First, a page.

NONHYPHENATED CANADIANS-- WHERE ARE YOU?
Joseph E. DiSanto
The central focus of this short chapter is Jean Burnet account of Book 4 of the Report of the Royal Commission on Bilingualism and Biculturalism and the federal government's policy of multiculturalism within a bilingual framework. While I realize that the contents of this volume are somewhat dated, the substance of the report placed in motion a set of policies and programs that have become apparent in many areas of life today.
First, let me extend my academic appreciation for Book 4. Certainly the report of the Royal Commission would have been a disservice to Canada without it. Book 4 adds significantly to the national discussion of ethnicity by highlighting the reality of diversity and complexity of Canada and the associated issues that must be taken into account in developing government policy.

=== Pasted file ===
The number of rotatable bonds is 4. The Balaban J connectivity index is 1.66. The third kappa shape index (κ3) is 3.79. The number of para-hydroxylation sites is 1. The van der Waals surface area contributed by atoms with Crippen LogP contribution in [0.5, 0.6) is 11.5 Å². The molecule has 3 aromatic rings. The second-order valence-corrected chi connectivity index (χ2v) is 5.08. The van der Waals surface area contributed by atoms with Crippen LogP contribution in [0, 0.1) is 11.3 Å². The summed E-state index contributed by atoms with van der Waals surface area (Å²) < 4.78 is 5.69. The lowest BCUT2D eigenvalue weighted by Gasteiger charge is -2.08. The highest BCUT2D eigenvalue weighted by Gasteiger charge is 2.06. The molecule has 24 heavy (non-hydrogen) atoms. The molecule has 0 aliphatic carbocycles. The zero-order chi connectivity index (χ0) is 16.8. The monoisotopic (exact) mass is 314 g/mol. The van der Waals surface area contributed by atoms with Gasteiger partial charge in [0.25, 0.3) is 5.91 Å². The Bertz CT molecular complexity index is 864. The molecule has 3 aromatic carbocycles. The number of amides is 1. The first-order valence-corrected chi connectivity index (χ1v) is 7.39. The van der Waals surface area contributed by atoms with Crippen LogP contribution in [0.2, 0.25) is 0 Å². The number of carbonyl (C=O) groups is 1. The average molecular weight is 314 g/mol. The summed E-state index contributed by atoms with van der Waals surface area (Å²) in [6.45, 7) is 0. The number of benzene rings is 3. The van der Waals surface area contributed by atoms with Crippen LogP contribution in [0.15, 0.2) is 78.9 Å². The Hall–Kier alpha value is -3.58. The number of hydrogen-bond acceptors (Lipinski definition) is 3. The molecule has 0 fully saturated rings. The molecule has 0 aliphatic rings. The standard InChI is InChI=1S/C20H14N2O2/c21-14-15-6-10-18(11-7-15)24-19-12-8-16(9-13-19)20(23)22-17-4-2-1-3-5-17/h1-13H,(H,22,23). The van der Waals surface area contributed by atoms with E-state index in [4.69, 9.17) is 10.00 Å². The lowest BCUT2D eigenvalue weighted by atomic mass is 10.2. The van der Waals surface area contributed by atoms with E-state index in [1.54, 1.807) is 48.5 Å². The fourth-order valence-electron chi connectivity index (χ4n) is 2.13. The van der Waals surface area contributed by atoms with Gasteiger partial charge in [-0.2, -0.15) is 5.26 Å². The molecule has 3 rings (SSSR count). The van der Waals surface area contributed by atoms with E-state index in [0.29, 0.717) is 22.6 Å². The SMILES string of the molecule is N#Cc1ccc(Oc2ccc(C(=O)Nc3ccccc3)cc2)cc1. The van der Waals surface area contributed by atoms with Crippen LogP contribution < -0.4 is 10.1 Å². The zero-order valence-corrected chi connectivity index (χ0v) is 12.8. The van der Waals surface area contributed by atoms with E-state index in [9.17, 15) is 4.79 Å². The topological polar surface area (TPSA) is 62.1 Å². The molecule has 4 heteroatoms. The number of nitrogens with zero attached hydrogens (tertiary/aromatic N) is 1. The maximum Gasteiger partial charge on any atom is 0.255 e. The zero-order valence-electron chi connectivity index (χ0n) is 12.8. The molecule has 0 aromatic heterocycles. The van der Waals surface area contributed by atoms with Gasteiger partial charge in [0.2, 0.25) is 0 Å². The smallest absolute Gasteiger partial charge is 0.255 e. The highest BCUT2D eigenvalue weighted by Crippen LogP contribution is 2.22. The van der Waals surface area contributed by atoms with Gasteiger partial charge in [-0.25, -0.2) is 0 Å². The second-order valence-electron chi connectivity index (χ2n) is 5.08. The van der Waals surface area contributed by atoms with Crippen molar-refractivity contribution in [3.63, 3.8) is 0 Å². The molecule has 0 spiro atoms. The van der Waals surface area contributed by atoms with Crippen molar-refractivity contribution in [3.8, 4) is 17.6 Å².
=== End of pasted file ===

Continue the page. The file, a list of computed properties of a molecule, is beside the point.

Several questions have to be asked. First, how strong are the assumptions on which Book 4 is based? Specifically, how strong is the assumption regarding the relationship between language and culture? How strong is the assumption of cultural pluralism as opposed to an amalgamationist position on the Canadian scene? Second, does the data base used in the report of the Royal Commission systematically bias or limit research contained in the report and thus misdirect the conclusions? Last, what is the effect of the terms of reference on the report?